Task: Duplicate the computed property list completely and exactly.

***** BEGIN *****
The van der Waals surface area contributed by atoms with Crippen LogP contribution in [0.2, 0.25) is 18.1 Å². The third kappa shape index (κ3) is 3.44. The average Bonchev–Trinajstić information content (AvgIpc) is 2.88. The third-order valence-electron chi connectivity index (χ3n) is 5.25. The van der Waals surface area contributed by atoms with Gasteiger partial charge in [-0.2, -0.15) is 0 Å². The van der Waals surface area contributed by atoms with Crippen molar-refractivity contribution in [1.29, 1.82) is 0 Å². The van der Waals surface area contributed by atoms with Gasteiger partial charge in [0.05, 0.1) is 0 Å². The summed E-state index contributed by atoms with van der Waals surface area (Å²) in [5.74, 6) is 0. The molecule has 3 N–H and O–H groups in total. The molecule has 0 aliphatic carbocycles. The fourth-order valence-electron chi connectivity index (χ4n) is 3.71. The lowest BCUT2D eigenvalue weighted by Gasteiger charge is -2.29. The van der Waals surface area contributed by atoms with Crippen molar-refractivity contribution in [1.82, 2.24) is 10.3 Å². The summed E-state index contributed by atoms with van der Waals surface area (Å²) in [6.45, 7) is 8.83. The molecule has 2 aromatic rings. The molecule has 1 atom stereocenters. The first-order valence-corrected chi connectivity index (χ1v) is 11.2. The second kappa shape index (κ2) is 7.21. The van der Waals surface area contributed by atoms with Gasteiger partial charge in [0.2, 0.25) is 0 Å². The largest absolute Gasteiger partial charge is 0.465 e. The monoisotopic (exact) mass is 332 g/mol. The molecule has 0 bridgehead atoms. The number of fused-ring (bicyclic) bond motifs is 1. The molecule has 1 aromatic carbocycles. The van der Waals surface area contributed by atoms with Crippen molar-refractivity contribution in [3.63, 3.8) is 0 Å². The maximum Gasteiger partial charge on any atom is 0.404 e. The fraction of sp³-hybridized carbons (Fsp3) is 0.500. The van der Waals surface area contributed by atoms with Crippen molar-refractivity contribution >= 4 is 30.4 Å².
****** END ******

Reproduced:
The van der Waals surface area contributed by atoms with Crippen LogP contribution in [0.2, 0.25) is 18.1 Å². The third kappa shape index (κ3) is 3.44. The average Bonchev–Trinajstić information content (AvgIpc) is 2.88. The third-order valence-electron chi connectivity index (χ3n) is 5.25. The van der Waals surface area contributed by atoms with Gasteiger partial charge in [-0.2, -0.15) is 0 Å². The van der Waals surface area contributed by atoms with Crippen molar-refractivity contribution in [1.29, 1.82) is 0 Å². The van der Waals surface area contributed by atoms with Gasteiger partial charge in [0.05, 0.1) is 0 Å². The summed E-state index contributed by atoms with van der Waals surface area (Å²) in [5.74, 6) is 0. The molecule has 3 N–H and O–H groups in total. The molecule has 0 aliphatic carbocycles. The fourth-order valence-electron chi connectivity index (χ4n) is 3.71. The lowest BCUT2D eigenvalue weighted by Gasteiger charge is -2.29. The van der Waals surface area contributed by atoms with Crippen molar-refractivity contribution in [1.82, 2.24) is 10.3 Å². The summed E-state index contributed by atoms with van der Waals surface area (Å²) in [6.45, 7) is 8.83. The molecule has 2 aromatic rings. The molecule has 1 atom stereocenters. The first-order valence-corrected chi connectivity index (χ1v) is 11.2. The second kappa shape index (κ2) is 7.21. The van der Waals surface area contributed by atoms with Gasteiger partial charge in [0.2, 0.25) is 0 Å². The largest absolute Gasteiger partial charge is 0.465 e. The monoisotopic (exact) mass is 332 g/mol. The molecule has 0 bridgehead atoms. The number of fused-ring (bicyclic) bond motifs is 1. The molecule has 1 aromatic carbocycles. The van der Waals surface area contributed by atoms with Crippen molar-refractivity contribution in [3.63, 3.8) is 0 Å². The maximum Gasteiger partial charge on any atom is 0.404 e. The fraction of sp³-hybridized carbons (Fsp3) is 0.500. The van der Waals surface area contributed by atoms with Crippen molar-refractivity contribution >= 4 is 30.4 Å².